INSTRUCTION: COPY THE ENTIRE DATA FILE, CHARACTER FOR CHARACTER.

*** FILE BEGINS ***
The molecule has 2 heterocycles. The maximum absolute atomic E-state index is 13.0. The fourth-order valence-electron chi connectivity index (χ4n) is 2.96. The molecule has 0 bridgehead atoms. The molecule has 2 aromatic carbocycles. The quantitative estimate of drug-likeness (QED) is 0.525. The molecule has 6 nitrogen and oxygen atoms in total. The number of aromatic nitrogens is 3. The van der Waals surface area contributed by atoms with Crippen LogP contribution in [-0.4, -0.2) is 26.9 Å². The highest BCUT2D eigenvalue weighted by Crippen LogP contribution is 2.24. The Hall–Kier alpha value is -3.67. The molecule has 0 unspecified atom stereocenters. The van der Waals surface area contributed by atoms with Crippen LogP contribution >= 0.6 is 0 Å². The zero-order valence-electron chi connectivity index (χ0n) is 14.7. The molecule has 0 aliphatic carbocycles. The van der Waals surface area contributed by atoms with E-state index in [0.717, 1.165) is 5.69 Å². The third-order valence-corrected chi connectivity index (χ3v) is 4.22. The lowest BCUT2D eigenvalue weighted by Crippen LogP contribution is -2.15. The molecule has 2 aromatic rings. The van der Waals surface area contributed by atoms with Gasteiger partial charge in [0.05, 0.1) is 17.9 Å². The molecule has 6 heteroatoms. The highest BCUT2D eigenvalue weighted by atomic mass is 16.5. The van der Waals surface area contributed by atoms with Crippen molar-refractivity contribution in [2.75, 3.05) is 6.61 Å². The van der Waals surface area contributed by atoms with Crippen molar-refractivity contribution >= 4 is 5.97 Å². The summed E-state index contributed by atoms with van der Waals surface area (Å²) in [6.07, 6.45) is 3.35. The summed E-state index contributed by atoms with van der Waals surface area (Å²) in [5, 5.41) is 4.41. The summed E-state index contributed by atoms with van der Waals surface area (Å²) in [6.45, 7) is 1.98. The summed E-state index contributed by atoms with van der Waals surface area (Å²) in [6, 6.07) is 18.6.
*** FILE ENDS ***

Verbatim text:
The molecule has 2 heterocycles. The maximum absolute atomic E-state index is 13.0. The fourth-order valence-electron chi connectivity index (χ4n) is 2.96. The molecule has 0 bridgehead atoms. The molecule has 2 aromatic carbocycles. The quantitative estimate of drug-likeness (QED) is 0.525. The molecule has 6 nitrogen and oxygen atoms in total. The number of aromatic nitrogens is 3. The van der Waals surface area contributed by atoms with Crippen LogP contribution in [-0.4, -0.2) is 26.9 Å². The highest BCUT2D eigenvalue weighted by Crippen LogP contribution is 2.24. The Hall–Kier alpha value is -3.67. The molecule has 0 unspecified atom stereocenters. The van der Waals surface area contributed by atoms with Crippen LogP contribution >= 0.6 is 0 Å². The zero-order valence-electron chi connectivity index (χ0n) is 14.7. The molecule has 0 aliphatic carbocycles. The van der Waals surface area contributed by atoms with E-state index in [0.717, 1.165) is 5.69 Å². The third-order valence-corrected chi connectivity index (χ3v) is 4.22. The lowest BCUT2D eigenvalue weighted by Crippen LogP contribution is -2.15. The molecule has 2 aromatic rings. The van der Waals surface area contributed by atoms with Gasteiger partial charge in [0.05, 0.1) is 17.9 Å². The molecule has 6 heteroatoms. The highest BCUT2D eigenvalue weighted by atomic mass is 16.5. The van der Waals surface area contributed by atoms with Crippen molar-refractivity contribution in [2.75, 3.05) is 6.61 Å². The van der Waals surface area contributed by atoms with Crippen molar-refractivity contribution >= 4 is 5.97 Å². The summed E-state index contributed by atoms with van der Waals surface area (Å²) in [6.07, 6.45) is 3.35. The summed E-state index contributed by atoms with van der Waals surface area (Å²) in [5, 5.41) is 4.41. The summed E-state index contributed by atoms with van der Waals surface area (Å²) in [6.45, 7) is 1.98. The summed E-state index contributed by atoms with van der Waals surface area (Å²) in [6, 6.07) is 18.6.